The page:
Through reading, researching and continued professional development I’ve also found helped my mindset a lot over the last few years. Keeping up to date with what’s happening in the profession is a great way to upskill yourself and boost your confidence by having more information to rely on when needed.

Tip:

Make an effort to take note of the thoughts you have around a career change or becoming self-employment. What do you focus on? Fear? Excitement? Once you know what your thought patterns are, you’ll be able to identify how best to work through them and change them (e.g. meditation, expressive writing, etc).

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Having a Mentor or Coach

I can’t recommend getting a mentor or coach enough! It is so beneficial having someone objective to talk to and bounce ideas off when you need it. They also play a role in pushing you to figure things out for yourself and don’t default to just giving you the answers you want.

Richard knew what my career goals were, they changed over time but he always knew what the overall vision was, so that when it came time for me to make a decision on a career move he could be as objective as possible and ask me the right questions in order for me to make the best decision for myself.

A mentor would likely be someone who works in your profession, they are more likely to give you guidance on things directly related to what you do. A coach can be someone completely outside of what you do (like a life coach or career coach), which brings a different dynamic of questioning and prompting to get you to the end goal.

Tip:

Take some time to figure out what guidance you’re looking for and how someone more experience could help you. Ask yourself whether you want a mentor from your industry that you can bounce ideas around with, or do you want a life coach who will hold you accountable against goals you want to achieve.

Networking, networking, networking!

Yup, networking. It’s all about who you know. The last four roles I’ve worked in has come about because of who I knew, it was my foot in the door. Over the last six years, I’ve built a presence on Twitter and blogging (when I use to blog about HR) which helped me a lot with getting opportunities that were right for me. I am also quite vocal about what I want and where I want to go (Richard would laugh at that), so people tend to think of me when something comes up “Tash might be interested in that”, “oh Tash mentioned something about that before”.

I mean, don’t annoy people, but build good relationships and give out help often and it will always be returned to you (but don’t only give with the expectation of return, just give because you’re a nice person).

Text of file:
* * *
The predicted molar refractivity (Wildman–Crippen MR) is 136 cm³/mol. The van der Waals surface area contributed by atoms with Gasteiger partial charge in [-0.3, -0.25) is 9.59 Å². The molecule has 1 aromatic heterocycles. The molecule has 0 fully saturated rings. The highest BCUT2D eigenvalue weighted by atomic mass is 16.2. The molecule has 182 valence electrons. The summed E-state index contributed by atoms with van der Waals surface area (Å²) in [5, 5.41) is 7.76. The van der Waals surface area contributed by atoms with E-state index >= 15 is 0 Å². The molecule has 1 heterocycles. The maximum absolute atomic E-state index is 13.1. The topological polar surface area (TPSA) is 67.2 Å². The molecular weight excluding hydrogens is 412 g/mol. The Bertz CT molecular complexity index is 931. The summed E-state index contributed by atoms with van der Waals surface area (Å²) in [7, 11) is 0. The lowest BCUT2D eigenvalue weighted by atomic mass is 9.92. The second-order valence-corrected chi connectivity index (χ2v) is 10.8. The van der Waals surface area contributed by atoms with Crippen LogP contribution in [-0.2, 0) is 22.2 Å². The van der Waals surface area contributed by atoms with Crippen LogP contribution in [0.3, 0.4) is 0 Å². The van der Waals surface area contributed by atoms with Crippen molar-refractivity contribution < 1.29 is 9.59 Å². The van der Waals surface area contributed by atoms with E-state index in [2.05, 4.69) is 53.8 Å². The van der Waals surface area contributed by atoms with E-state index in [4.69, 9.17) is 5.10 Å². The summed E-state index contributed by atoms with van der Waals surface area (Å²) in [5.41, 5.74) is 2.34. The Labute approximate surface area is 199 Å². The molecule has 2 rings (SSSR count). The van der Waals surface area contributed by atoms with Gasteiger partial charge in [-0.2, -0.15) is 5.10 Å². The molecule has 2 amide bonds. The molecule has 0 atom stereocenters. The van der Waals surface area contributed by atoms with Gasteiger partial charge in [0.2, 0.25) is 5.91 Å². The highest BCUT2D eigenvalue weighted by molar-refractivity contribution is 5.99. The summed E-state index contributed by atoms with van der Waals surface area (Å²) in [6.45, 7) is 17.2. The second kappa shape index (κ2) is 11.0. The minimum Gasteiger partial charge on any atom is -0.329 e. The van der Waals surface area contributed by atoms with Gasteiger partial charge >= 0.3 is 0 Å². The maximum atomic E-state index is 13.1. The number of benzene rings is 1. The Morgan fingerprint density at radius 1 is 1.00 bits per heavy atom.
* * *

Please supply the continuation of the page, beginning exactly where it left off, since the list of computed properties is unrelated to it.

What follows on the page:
Check out Meetup.com, there are so many meetups on there for every single profession and industry I’m sure that you will find like-minded people to connect with. Participate and mingle so you become known and people may start recommending you. If you’re in HR, make sure you check out the Auckland HR Meetup 😀

My first three clients were all word of mouth recommendations from people I knew. 😉

Tip:

You can take networking to the next level by speaking at an event or founding/co-founding your own!!

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So, there you go! A few of my biggest tips to get ready for self-employment. If you’re right at the start of your journey or you’re in that annoying place where you’re not quite sure what you actually want to do with your life (can I get an amen!), I highly recommend the book “How to Find Fulfilling Work” by Roman Krznaric.

It is an excellent book on different pathways you can take to find out what you might want to do next. You can either quit your job or take a career break and jump in head first, you can go part-time and explore different options or you can do research by learning from others in careers/industries you find interesting. He also gives great advice on how to overcome the fear of change, which is the BIGGEST barrier to most people going out on their own and one I’m still overcoming!

I hope these tips have been helpful, if you’re self-employed and have different tips, please share them! We can all learn from each other!

– TashTastic –